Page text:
DNA standards may be provided as single bacteria-specific strains, or as a communal mix to be added during preparation of the library. Standards may either be spiked in to the test samples, or included as a separate sample in the run as a comparative index for results from a workflow. The benefits of DNA standards are numerous: they provide a reliable way to check whether a sample is degraded or contaminated; they provide relative abundance comparisons; and they ensure the normalization of the workflow.
Extremophile standards (inactivated whole cell or DNA) can be used for benchmarking the performance of the workflow from the initial sample preparation to the meta-genomics analyses, and can be a tool for enhancing reproducibility and accurate comparison of workflow results. Because extremophile bacteria are unlikely to be found in the human microbiome, standards from these species can be used as internal standards for the NGS workflow, as a control for sample preparation, or as a reference DNA for checking sequencing accuracy.
Figure 2.A range of concentrations (10, 25, 50, 75, and 100 µl) of inactivated bacteria V. Harveyi MBD0037 (pink) were spiked into the same human stool sample (P1). DNA was amplified with 16S V3-V4 primers and sequenced on Miseq (250 bp reads, paired-end). When MBD0037 (pink) is spiked into a human fecal sample it can be clearly identified by 16S NGS analysis. MBD0037 can therefore serve as an internal spike-in standard control in a human microbiome genomics workflow.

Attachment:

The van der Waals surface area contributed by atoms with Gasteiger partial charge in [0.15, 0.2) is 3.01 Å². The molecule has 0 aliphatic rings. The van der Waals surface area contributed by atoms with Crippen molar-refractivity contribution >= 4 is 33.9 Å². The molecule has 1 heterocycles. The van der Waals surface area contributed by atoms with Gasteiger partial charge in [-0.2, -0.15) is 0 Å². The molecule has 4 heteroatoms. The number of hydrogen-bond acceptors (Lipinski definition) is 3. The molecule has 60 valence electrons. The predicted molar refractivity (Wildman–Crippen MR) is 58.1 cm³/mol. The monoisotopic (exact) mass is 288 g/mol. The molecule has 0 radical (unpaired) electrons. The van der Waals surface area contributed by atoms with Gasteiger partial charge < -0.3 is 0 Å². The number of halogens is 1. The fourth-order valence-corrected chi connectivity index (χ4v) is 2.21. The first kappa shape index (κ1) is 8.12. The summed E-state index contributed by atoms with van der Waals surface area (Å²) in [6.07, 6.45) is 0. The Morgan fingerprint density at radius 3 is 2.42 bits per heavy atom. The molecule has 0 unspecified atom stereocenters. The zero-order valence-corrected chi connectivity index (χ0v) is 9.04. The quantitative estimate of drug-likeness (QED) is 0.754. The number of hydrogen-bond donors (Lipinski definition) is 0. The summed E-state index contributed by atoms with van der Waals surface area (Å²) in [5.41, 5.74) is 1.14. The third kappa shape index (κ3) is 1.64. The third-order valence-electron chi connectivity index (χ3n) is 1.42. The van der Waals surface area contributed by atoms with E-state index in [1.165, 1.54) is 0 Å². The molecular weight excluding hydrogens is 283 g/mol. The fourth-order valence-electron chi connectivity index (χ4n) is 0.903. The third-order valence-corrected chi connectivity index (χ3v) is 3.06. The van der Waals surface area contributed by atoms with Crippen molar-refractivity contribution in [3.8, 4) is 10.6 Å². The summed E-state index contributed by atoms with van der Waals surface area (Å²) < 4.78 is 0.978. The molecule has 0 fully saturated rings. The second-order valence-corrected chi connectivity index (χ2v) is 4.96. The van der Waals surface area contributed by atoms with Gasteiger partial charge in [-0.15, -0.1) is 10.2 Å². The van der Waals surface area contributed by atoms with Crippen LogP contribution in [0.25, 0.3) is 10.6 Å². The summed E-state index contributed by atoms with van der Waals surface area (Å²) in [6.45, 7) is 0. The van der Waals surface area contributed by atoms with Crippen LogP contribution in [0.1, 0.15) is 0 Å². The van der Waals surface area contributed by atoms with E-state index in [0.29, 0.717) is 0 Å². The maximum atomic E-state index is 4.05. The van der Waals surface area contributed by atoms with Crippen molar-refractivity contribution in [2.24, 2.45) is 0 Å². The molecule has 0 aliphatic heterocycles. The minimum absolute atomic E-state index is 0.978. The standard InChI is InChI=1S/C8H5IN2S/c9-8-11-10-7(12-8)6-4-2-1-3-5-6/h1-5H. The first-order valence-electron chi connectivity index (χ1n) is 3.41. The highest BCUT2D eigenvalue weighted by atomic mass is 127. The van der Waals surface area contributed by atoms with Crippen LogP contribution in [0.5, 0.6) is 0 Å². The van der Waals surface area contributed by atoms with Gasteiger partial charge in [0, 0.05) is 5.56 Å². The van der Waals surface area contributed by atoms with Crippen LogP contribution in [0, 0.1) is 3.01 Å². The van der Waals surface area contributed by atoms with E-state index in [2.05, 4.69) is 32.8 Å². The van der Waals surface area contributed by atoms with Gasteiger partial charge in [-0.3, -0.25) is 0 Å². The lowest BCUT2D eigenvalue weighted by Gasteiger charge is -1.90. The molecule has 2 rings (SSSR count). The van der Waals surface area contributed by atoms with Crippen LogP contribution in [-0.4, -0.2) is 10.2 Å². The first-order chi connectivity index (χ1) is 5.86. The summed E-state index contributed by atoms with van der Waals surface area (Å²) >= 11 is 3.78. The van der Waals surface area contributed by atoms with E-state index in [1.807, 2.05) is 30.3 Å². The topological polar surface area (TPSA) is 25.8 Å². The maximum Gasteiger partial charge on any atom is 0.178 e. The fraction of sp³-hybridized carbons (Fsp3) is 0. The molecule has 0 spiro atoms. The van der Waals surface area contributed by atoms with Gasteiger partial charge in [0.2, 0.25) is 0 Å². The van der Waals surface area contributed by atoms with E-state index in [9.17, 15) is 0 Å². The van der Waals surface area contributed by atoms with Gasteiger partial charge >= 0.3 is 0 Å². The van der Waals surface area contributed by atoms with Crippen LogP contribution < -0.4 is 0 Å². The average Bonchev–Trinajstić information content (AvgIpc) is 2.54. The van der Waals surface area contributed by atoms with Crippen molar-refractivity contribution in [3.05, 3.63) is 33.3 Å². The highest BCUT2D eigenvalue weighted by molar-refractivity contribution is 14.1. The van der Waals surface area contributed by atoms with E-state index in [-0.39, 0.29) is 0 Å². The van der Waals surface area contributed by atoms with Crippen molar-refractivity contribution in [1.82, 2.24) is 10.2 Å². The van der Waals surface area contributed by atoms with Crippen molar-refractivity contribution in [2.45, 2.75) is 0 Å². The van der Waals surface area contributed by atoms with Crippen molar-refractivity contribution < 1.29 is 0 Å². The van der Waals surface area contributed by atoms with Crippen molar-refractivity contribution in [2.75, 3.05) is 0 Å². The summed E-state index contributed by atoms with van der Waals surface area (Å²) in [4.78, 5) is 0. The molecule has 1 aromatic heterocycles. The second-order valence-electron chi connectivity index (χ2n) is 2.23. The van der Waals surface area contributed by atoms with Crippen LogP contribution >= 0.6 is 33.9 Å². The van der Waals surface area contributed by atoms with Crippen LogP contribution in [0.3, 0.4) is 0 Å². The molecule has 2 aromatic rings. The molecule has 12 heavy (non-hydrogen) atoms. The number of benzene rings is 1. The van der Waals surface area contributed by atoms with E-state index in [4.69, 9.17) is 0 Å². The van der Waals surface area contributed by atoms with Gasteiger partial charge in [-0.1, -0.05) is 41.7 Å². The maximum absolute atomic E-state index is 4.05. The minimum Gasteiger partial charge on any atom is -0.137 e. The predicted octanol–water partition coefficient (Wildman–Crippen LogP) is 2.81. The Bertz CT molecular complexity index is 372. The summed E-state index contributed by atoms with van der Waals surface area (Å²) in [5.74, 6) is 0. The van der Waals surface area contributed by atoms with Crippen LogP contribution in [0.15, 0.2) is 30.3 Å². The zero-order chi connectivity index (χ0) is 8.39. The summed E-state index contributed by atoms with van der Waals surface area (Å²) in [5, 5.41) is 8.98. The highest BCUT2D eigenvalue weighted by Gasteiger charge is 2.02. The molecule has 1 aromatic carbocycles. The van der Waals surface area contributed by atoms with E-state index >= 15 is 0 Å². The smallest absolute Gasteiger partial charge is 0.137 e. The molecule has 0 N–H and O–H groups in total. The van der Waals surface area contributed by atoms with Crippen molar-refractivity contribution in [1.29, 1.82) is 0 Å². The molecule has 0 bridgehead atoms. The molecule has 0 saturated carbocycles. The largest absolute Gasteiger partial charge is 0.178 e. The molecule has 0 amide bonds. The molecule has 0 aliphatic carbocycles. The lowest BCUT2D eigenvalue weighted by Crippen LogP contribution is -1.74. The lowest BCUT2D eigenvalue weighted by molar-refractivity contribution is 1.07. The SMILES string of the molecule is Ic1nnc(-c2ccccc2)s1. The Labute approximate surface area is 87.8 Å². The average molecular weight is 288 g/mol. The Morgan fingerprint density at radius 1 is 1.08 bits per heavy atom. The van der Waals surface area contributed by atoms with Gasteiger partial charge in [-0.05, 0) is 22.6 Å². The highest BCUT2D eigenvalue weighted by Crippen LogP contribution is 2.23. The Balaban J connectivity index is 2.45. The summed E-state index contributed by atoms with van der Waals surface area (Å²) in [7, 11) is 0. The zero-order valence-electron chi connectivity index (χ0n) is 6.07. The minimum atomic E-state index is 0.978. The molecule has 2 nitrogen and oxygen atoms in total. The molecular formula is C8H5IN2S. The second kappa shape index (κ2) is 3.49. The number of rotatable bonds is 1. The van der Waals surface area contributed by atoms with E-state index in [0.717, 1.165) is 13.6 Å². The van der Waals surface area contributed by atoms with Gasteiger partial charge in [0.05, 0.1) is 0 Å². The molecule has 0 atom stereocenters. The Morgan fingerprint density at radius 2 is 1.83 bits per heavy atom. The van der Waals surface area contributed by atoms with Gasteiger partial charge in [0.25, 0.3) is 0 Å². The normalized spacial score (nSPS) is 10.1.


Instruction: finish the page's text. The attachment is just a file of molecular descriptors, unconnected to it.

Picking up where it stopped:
The term ‘microbiome’ was first used in 1952 to describe all of the microorganisms in a specific environment. In addition to bacteria and archaea, it has become clear that the role of both fungi and viruses in the microbiome is increasingly relevant and can have a significant impact on human health. Specialized standards are therefore also used to help normalize and serve as a control for specific organisms in the microbiome such as fungi and viruses.
Microbial communities differ significantly in species composition. In the human body, for example, microbiome environments vary significantly by anatomical site (gut, skin, mouth, vagina)—so it is imperative that standards selected are relevant to the microbial diversity that is characteristic of the environment, whether from individual strains or community mix standards. Strains that are not part of the site-specific microbial composition can be spiked in to benchmark workflow steps and serve as controls. For example, using extremophiles will be beneficial when sampling diverse human microbial communities, since they are not found in the human body. By contrast, using a community mix of typical gut microbes in a skin microbial sample can cause errors and biases that will yield metagenomic results that can be easily misinterpreted, and that can impact the research.